Appeals Court Sides With Google in Copyright Case over Anti-Islam Video

The ruling reverses an earlier decision that forced Google to take the Innocence of Muslims film off YouTube.

A federal appeals court on Monday overturned a decision ordering Google to take down an anti-Islam propaganda video linked to the 2012 attack on a U.S. diplomatic mission in Benghazi, handing a victory to online-free-speech advocates.

On a split vote, the U.S. Court of Appeals for the 9th Circuit ruled against Cindy Lee Garcia, who sued Google on the grounds that the search giant infringed on her copyright rights by hosting the video—known as Innocence of Muslims—on YouTube. The actress has argued that she was tricked into appearing in the movie after responding to an ad posting that she claims was for another movie.

"By all accounts, Cindy Lee Garcia was bamboozled," Judge Mary Margaret McKeown wrote for the court. "We are sympathetic to her plight."

But deception is not sufficient evidence to warrant a copyright takedown, McKeown said, adding that Garcia's claim amounts to "copyright cherry picking.

"In this case, a heartfelt plea for personal protection is juxtaposed with the limits of copyright law and fundamental principles of free speech," McKeown wrote. "The appeal teaches a simple lesson—a weak copyright claim cannot justify censorship in the guise of authorship."

Garcia appears in the video for five seconds. It was not clear if she planned to pursue a further appeal. Google did not immediately respond to a request for comment.

In its ruling, the appeals court agreed with a district court that ruled in Google's favor in 2012, after Garcia initially brought the case. The district court said that her claim did not meet the high bar for the judges to require Google to take down the video she appeared in.

To be successful, Garcia would have had to convince the district court in 2012 that a ruling in her favor would prevent further harm. Although her performance provoked death threats and a fatwa from an Egyptian cleric calling for the death of those involved in the film, the district court decided that since the video was previously online for five months and viewed millions of times, the takedown would not prevent any harm.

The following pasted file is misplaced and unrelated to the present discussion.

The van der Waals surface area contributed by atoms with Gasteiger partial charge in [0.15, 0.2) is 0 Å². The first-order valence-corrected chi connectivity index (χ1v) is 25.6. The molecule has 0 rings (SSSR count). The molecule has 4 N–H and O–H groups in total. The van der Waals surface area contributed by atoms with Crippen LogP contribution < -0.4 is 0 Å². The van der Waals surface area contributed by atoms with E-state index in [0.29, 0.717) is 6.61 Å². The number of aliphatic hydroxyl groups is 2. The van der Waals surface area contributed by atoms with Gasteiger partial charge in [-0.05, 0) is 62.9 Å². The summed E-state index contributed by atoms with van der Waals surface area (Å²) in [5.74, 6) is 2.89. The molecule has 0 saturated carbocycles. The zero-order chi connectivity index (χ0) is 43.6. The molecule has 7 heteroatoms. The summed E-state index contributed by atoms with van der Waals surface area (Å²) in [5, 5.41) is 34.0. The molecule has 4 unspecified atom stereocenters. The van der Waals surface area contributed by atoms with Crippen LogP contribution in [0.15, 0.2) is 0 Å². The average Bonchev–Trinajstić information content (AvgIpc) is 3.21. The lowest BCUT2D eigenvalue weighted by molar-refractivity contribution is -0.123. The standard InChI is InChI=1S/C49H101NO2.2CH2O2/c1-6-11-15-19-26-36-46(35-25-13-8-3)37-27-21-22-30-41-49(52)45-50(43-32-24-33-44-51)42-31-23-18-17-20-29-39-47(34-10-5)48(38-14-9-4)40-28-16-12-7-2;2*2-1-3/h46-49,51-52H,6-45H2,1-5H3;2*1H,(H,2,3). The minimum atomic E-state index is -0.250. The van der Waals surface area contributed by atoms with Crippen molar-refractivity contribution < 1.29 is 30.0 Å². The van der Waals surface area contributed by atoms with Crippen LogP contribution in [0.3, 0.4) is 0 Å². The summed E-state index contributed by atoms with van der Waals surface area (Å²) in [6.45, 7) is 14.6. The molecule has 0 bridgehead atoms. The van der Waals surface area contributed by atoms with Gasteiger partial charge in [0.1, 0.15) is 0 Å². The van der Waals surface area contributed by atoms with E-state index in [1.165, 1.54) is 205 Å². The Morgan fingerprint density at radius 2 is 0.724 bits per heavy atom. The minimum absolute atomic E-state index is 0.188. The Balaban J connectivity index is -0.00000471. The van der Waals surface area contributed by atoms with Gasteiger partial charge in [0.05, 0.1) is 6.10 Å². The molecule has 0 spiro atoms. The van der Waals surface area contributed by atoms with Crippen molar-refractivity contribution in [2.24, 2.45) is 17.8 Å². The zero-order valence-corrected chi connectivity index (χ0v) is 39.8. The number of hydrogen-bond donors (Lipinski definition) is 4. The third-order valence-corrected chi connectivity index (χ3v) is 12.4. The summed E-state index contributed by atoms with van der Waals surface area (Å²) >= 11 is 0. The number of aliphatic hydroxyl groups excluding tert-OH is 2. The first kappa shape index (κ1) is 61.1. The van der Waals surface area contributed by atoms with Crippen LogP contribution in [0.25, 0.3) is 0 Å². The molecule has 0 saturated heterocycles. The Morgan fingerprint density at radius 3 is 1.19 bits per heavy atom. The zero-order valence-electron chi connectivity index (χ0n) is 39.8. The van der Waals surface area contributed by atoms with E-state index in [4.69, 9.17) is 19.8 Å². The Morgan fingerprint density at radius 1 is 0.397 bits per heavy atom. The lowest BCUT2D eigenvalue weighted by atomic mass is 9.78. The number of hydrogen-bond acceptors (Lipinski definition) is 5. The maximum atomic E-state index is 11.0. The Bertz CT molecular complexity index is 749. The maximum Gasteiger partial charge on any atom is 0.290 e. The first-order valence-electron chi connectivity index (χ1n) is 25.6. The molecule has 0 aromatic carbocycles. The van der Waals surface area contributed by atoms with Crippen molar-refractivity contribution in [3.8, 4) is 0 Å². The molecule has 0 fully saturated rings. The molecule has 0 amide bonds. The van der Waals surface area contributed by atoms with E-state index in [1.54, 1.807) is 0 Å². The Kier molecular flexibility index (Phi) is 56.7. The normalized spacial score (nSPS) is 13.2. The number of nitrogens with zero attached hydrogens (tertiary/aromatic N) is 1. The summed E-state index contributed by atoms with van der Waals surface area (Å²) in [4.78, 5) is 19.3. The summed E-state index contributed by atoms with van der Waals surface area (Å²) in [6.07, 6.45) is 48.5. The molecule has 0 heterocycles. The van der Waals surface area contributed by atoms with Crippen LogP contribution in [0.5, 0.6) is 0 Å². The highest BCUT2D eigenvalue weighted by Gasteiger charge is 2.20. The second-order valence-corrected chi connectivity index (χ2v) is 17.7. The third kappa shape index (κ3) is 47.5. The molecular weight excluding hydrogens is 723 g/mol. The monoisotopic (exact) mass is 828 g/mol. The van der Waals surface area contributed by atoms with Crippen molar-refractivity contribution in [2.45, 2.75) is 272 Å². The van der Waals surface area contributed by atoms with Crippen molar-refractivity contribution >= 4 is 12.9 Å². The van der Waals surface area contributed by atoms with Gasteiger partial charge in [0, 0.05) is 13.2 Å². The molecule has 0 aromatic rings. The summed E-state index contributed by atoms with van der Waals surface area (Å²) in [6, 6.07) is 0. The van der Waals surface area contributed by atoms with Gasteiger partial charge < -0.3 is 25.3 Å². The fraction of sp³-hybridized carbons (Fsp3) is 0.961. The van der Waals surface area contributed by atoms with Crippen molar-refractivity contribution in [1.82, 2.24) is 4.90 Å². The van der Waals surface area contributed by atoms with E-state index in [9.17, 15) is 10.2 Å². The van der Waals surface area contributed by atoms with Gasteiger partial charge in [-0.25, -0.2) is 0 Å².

Garcia appealed, and a three-judge panel of the 9th Circuit sided with her last year, forcing Google to take the video off YouTube.

But the majority of the full 9th Circuit on Monday overturned that injunction, arguing that it was unwarranted and represented an infringement of the First Amendment.

In a dissent, Judge Alex Kozinski charged his colleagues with erring in their interpretation of Garcia's claims. "The majority is wrong and makes a total mess of copyright law, right here in the Hollywood Circuit," Kozinski wrote.

Kozinski wrote the three-judge panel decision last year that determined Garcia was eligible to assert her copyright interests on her Innocence of Muslims performance.

Monday's case has drawn intense interest from open-Internet activists and several tech companies, who argued that last year's ruling forcing a takedown of the video could lead to overly burdensome copyright limitations on the Internet. Facebook, Twitter, Yahoo, eBay, and Netflix all filed briefs supporting Google's position.

A 2013 New York Times investigation found that Innocence of Muslims partially contributed to the September 2012 burst of violence in Benghazi, in which four Americans, including U.S. Amb. Christopher Stevens, were killed.